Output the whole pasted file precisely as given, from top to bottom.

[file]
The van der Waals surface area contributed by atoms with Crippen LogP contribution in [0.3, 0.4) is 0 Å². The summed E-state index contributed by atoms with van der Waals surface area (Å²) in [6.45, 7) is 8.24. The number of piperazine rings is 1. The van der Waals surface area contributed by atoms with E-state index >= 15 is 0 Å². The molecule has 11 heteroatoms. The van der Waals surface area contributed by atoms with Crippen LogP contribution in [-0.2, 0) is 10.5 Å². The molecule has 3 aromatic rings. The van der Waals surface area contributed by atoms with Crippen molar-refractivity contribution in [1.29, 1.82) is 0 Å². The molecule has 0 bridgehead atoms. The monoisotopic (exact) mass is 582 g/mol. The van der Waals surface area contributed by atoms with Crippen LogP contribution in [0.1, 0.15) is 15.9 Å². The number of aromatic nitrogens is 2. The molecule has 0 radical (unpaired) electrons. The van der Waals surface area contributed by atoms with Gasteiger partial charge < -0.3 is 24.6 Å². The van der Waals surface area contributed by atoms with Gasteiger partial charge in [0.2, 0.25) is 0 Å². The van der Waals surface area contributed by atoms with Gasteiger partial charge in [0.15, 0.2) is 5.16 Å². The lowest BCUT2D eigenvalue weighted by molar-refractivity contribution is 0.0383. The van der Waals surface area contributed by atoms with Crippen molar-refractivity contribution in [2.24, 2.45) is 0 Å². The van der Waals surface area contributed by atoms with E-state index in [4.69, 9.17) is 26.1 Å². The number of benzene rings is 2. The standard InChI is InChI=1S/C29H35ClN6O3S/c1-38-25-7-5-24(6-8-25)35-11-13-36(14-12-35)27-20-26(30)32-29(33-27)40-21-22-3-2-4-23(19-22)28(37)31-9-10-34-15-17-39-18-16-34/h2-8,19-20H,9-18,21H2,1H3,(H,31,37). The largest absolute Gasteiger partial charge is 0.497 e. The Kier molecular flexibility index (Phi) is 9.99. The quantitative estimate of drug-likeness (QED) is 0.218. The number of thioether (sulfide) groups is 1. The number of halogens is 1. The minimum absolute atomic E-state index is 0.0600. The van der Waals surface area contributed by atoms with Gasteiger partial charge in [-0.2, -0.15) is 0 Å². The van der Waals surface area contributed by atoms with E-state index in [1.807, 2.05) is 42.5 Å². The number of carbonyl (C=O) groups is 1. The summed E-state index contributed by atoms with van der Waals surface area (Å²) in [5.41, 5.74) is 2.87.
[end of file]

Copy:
The van der Waals surface area contributed by atoms with Crippen LogP contribution in [0.3, 0.4) is 0 Å². The summed E-state index contributed by atoms with van der Waals surface area (Å²) in [6.45, 7) is 8.24. The number of piperazine rings is 1. The van der Waals surface area contributed by atoms with E-state index >= 15 is 0 Å². The molecule has 11 heteroatoms. The van der Waals surface area contributed by atoms with Crippen LogP contribution in [-0.2, 0) is 10.5 Å². The molecule has 3 aromatic rings. The van der Waals surface area contributed by atoms with Crippen molar-refractivity contribution in [1.29, 1.82) is 0 Å². The molecule has 0 bridgehead atoms. The monoisotopic (exact) mass is 582 g/mol. The van der Waals surface area contributed by atoms with Crippen LogP contribution in [0.1, 0.15) is 15.9 Å². The number of aromatic nitrogens is 2. The molecule has 0 radical (unpaired) electrons. The van der Waals surface area contributed by atoms with Gasteiger partial charge < -0.3 is 24.6 Å². The van der Waals surface area contributed by atoms with Gasteiger partial charge in [0.2, 0.25) is 0 Å². The van der Waals surface area contributed by atoms with Gasteiger partial charge in [0.15, 0.2) is 5.16 Å². The lowest BCUT2D eigenvalue weighted by molar-refractivity contribution is 0.0383. The van der Waals surface area contributed by atoms with Crippen molar-refractivity contribution in [2.24, 2.45) is 0 Å². The van der Waals surface area contributed by atoms with E-state index in [4.69, 9.17) is 26.1 Å². The number of benzene rings is 2. The standard InChI is InChI=1S/C29H35ClN6O3S/c1-38-25-7-5-24(6-8-25)35-11-13-36(14-12-35)27-20-26(30)32-29(33-27)40-21-22-3-2-4-23(19-22)28(37)31-9-10-34-15-17-39-18-16-34/h2-8,19-20H,9-18,21H2,1H3,(H,31,37). The largest absolute Gasteiger partial charge is 0.497 e. The Kier molecular flexibility index (Phi) is 9.99. The quantitative estimate of drug-likeness (QED) is 0.218. The number of thioether (sulfide) groups is 1. The number of halogens is 1. The minimum absolute atomic E-state index is 0.0600. The van der Waals surface area contributed by atoms with Gasteiger partial charge in [-0.2, -0.15) is 0 Å². The van der Waals surface area contributed by atoms with E-state index in [1.807, 2.05) is 42.5 Å². The number of carbonyl (C=O) groups is 1. The summed E-state index contributed by atoms with van der Waals surface area (Å²) in [5.41, 5.74) is 2.87.